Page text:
Co-author of the paper Dr Tom Higham, Deputy Director of the Oxford Radiocarbon Accelerator Unit, said: ‘The latest dating techniques mean we can purify the collagen extracted from tiny fragments of fossil very effectively without contaminating it. Previously, research teams have provided younger dates which we now know are not robust, possibly because the fossil has become contaminated with more modern particles. This latest dating evidence sheds further light on the extinction dates for Neanderthals in this key region, which is seen by many as a crossroads for the movement of modern humans into the wider Russian plains. The extinction of Neanderthals here is, therefore, an indicator we think, of when that first probably happened.’
Dr Ron Pinhasi, University College Cork, Ireland
Notes for editors
‘Revised age of late Neanderthal occupation and the end of the Middle Paleolithic in the northern Caucasus’ by Ron Pinhasi, Thomas Higham, Liubov Golovanova and Vladimir Doronichev is published in PNAS Online Early Edition on 9 May 2011 (embargoed until 7pm Irish time or 3pm EST).
The research is funded by Science Foundation of Ireland (SFI) Research Frontiers Programme.
For more information, please contact Dr Ron Pinhasi from University College, Cork, on 00 353 1 5160861 or 00 353 (0) 87 2655134; email: email@example.com
or Dr Thomas Higham on (mobile)00 44 ( 0)7595 380202; email Thomas.firstname.lastname@example.org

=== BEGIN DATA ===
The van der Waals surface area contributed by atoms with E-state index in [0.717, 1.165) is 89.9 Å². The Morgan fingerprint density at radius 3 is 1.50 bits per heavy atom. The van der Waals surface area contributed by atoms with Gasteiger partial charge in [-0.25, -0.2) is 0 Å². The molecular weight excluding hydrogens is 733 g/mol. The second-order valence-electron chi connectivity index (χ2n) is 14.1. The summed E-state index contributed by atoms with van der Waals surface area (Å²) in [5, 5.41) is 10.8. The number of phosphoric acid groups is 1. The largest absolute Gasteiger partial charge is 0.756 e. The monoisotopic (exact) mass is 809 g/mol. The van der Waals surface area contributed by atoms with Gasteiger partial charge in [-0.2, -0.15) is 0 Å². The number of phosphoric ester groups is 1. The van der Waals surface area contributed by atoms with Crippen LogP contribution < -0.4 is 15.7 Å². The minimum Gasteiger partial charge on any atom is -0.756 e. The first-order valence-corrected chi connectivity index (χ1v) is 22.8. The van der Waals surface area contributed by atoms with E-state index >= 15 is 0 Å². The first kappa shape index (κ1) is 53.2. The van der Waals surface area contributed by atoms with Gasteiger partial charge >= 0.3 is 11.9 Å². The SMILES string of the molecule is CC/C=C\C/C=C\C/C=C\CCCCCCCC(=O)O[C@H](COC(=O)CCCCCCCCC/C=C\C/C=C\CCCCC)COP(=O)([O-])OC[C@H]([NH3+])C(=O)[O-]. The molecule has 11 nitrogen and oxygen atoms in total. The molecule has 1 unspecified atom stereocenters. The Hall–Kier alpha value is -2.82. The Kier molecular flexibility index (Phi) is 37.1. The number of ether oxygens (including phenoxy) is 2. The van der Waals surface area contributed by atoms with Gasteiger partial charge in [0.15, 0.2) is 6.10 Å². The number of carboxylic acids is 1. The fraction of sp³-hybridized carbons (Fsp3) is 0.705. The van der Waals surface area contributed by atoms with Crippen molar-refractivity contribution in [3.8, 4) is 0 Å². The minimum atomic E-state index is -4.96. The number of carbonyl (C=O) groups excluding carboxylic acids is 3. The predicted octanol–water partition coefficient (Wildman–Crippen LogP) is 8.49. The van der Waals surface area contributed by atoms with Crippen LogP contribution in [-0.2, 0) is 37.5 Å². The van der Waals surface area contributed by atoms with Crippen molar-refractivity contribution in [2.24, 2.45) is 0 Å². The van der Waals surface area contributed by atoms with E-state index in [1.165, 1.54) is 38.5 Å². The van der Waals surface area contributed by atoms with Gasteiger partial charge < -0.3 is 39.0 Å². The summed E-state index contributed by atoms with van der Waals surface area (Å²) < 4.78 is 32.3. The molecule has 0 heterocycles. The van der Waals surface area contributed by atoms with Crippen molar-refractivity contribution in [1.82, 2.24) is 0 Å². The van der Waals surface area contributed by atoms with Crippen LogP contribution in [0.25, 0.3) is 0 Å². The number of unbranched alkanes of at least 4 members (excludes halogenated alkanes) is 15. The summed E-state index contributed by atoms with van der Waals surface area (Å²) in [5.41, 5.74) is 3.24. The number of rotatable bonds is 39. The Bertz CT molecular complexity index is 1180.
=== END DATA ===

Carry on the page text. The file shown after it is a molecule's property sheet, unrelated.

About Archaeology at University College Cork
The Archaeology Department at University College Cork is an emerging centre for the study of physical anthropology and human origins.
For further information, please contact: Ruth McDonnell, 00-353- 21-4903000, email@example.com
25,000-year-old cave paintings discovered in Spain
BILBAO | Wed May 4, 2011 2:57pm EDT
Paintings depicting horses and human hands made by prehistoric humans around 25,000 years ago have been discovered in a cave in northern Spain, regional officials said on Wednesday.
The red paintings, found by chance by archaeologists looking for signs of ancient settlements, were made around the same time as the Altamira Cave paintings -- some of the world's best prehistoric paintings discovered in northern Spain in 1879.
"It was a chance finding," archaeologist Diego Garate told Reuters.
"Although they were difficult to spot because they are badly deteriorated, our experienced eye helped us to identify them."
Experts will further explore the caves for evidence of prehistoric utensils or tools, officials said.
The first homo sapiens arrived in small groups in northern Spain around 35,000 years ago.
They cohabited for a time with the last of the Neanderthals and then developed a significant culture known as the Upper Palaeolithic, producing stone blade tools and decorating cave walls.
(Reporting by Arantza Goyoaga, Writing by Sonya Dowsett; Editing by Michael Roddy)
Princess sheds new light on early Celts
2 May 2011 Last updated at 02:13
By Stephen Evans
BBC News, Baden-Wuerttemberg
German experts are carefully taking apart a complete Celtic grave in the hope of finding out more about the Celts' way of life, 2,600 years ago, in their Danube heartland.